The Canadian company Eco Oro Minerals also announced a dispute with Colombia on its web page in March, alleging a delay in the delimitation of the Páramo de Santurbán environmental protected area, where mining activities had been prohibited, and claiming that its investments suffered from adverse effects as a result. The company warned that, if no agreement were reached during the next six months, it would submit the dispute to international arbitration under the Colombia–Canada FTAs.
Finally, on March 16, the Swiss giant Glencore submitted a third claim against Colombia at the International Center for Settlement of Investment Disputes ( ), under the 2006 Colombia–Switzerland bilateral investment treaty. The mining company claims that the Colombian government has cancelled its concession agreement that enabled the expansion of activities in the Calenturitas and La Jagua mines.
Canada–European Unionre-concluded in February to incorporate the EU ICS proposal
Responding to EU requests, Canadian and EU officials reopened negotiations of the Comprehensive Economic and Trade Agreement (CETA) concluded in 2014 to reformulate the agreement’s investor–state dispute settlement (ISDS) clause. Re-concluded on February 29, the CETA now includes a standing tribunal and an appeals mechanism, in line with the EU ICS proposal, also included in the recent EU–Vietnam free trade agreement ( ). The CETA parties also state the shared objective of establishing a permanent multilateral investment court.
Second ICSID claim filed against Uruguay; Philip Morris decision still pending
On March 24, the International Centre for Settlement of Investment Disputes (ICSID) registered (Case No. ARB/16/9) a request for arbitration filed by U.S. telecom company Italba against Uruguay. The company alleges that Uruguay terminated a wireless spectrum licence in violation of the fair and equitable treatment standard under the Uruguay–United States bilateral investment treaty (BIT). This is the second ICSID case against Uruguay. The first was initiated by Philip Morris in 2010 (Case No. ARB/10/7); a hearing on the merits was held in late October 2015.
Singapore International Arbitration Centre releases investment arbitration rules3
On February 1, 2016, the Singapore International Arbitration Centre (SIAC) released draft rules tailored to investment arbitration (Draft SIAC Rules), to be finalized in May following public consultation.
Similarly to the Rules on Transparency in Treaty-based Investor–State Arbitration adopted by the United Nations Commission on International Trade Law in 2013 (), Rule 28 of the Draft SIAC Rules contains specific provisions on the participation of non-disputing parties. A non-disputing party that is a party to the contract or treaty has a prima facie right to make certain written submissions. However, submissions by a non-disputing party that is not a party to the contract or treaty are subject to the tribunal’s approval, depending on the confidentiality of proceedings, the extent that such submissions will bring a different perspective to relevant legal or factual matters, and whether the non-disputing party has a “sufficient interest” in the proceedings. Transparency Rules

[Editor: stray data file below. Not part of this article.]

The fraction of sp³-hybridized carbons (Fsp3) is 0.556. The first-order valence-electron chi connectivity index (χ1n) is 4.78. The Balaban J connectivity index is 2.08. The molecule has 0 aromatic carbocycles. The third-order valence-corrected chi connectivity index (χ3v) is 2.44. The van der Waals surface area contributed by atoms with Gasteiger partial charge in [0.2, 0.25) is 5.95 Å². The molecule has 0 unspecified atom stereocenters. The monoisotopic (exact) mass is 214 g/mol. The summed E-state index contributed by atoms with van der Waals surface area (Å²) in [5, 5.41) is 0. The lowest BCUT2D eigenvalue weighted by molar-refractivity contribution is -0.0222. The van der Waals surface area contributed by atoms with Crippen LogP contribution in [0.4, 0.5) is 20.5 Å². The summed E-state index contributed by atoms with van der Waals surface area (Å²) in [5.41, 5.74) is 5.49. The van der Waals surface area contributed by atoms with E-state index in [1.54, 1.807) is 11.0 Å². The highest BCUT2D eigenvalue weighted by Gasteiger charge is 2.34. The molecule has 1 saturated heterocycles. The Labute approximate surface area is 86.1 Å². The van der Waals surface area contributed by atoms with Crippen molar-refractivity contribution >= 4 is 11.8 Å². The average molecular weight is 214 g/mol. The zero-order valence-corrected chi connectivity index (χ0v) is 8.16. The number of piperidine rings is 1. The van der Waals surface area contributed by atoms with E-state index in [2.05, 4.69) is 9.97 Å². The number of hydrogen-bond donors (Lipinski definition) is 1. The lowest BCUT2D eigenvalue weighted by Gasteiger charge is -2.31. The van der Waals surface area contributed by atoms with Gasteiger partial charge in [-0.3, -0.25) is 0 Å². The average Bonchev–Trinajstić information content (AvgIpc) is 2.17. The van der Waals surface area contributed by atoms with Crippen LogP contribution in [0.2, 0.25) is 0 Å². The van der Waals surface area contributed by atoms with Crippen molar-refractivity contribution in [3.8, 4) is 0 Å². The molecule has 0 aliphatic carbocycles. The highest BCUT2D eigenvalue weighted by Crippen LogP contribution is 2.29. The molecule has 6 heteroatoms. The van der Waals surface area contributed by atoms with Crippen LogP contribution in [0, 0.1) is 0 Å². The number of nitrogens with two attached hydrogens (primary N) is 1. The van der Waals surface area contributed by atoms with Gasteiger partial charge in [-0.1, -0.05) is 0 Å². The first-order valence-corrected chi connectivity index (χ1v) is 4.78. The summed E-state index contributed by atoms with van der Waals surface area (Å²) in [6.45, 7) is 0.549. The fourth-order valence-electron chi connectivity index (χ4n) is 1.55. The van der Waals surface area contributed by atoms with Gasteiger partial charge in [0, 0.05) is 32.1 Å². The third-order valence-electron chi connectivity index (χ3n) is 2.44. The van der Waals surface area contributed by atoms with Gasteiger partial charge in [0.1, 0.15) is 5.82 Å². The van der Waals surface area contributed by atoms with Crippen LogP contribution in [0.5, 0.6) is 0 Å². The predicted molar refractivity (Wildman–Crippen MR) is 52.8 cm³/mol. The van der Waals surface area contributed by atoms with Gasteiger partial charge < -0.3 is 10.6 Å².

The Draft IA Rules do not directly address the issue of transparency, however. Unlike the UNCITRAL Transparency Rules, the Draft IA Rules do not contemplate either publication of information upon commencement of arbitral proceedings or publication of arbitration-related documents. They also do not provide that arbitration proceedings be made public.
The Draft SIAC Rules mirror SIAC’s commercial arbitration procedure in certain respects, for instance: upon receipt of a notice of arbitration, the SIAC’s Court of Arbitration must appoint an arbitrator within 28 days (Rules 6 and 7); and, there are strict timelines for arbitral challenges to be made and ruled on (Rule 12). Also, upon express agreement of the parties, the Draft SIAC Rules provide for SIAC to appoint an “emergency arbitrator” to determine interim relief prior to the constitution of the main tribunal.
Finally, the Draft SIAC Rules address third-party funding: a tribunal may order disclosure of a third-party funding arrangement (Rule 23), and may consider any such arrangements in apportioning arbitration costs (Rule 32).
The Draft SIAC Rules are available at http://www.siac.org.sg/images/stories/articles/rules/IA Rules (rev 20160115).pdf.
Notes: The editorial team acknowledges, with many thanks, the contributions by Joe Zhang (1), Carolina Muñoz Bernal (2), and Matthew Levine (3).